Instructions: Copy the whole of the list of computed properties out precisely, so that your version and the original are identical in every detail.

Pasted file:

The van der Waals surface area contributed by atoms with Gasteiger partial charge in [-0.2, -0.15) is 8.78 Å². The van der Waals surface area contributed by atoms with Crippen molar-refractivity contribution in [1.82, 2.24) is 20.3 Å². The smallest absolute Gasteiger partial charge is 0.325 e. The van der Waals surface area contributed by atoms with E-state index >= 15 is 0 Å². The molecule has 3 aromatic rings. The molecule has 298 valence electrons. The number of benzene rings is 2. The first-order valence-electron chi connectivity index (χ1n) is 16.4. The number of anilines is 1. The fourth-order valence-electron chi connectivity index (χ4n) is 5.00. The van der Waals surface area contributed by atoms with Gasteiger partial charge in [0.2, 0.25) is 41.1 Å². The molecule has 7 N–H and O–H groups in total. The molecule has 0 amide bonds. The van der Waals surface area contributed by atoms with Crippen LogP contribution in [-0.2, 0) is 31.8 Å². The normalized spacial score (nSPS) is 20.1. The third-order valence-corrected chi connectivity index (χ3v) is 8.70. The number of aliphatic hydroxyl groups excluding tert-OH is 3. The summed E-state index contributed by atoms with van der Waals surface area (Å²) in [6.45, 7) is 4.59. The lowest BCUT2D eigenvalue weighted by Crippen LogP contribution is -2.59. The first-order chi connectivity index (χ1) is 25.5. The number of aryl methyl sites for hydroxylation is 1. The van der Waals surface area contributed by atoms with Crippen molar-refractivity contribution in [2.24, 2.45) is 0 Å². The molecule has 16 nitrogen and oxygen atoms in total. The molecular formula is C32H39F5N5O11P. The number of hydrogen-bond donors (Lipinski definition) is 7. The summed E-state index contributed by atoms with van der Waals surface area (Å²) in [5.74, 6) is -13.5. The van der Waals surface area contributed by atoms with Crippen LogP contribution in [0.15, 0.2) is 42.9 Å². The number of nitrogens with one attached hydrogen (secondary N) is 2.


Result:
The van der Waals surface area contributed by atoms with Gasteiger partial charge in [-0.2, -0.15) is 8.78 Å². The van der Waals surface area contributed by atoms with Crippen molar-refractivity contribution in [1.82, 2.24) is 20.3 Å². The smallest absolute Gasteiger partial charge is 0.325 e. The van der Waals surface area contributed by atoms with E-state index >= 15 is 0 Å². The molecule has 3 aromatic rings. The molecule has 298 valence electrons. The number of benzene rings is 2. The first-order valence-electron chi connectivity index (χ1n) is 16.4. The number of anilines is 1. The fourth-order valence-electron chi connectivity index (χ4n) is 5.00. The van der Waals surface area contributed by atoms with Gasteiger partial charge in [0.2, 0.25) is 41.1 Å². The molecule has 7 N–H and O–H groups in total. The molecule has 0 amide bonds. The van der Waals surface area contributed by atoms with Crippen LogP contribution in [-0.2, 0) is 31.8 Å². The normalized spacial score (nSPS) is 20.1. The third-order valence-corrected chi connectivity index (χ3v) is 8.70. The number of aliphatic hydroxyl groups excluding tert-OH is 3. The summed E-state index contributed by atoms with van der Waals surface area (Å²) in [6.45, 7) is 4.59. The lowest BCUT2D eigenvalue weighted by Crippen LogP contribution is -2.59. The first-order chi connectivity index (χ1) is 25.5. The number of aryl methyl sites for hydroxylation is 1. The van der Waals surface area contributed by atoms with Crippen molar-refractivity contribution in [2.24, 2.45) is 0 Å². The molecule has 16 nitrogen and oxygen atoms in total. The molecular formula is C32H39F5N5O11P. The number of hydrogen-bond donors (Lipinski definition) is 7. The summed E-state index contributed by atoms with van der Waals surface area (Å²) in [5.74, 6) is -13.5. The van der Waals surface area contributed by atoms with Crippen LogP contribution in [0.15, 0.2) is 42.9 Å². The number of nitrogens with one attached hydrogen (secondary N) is 2.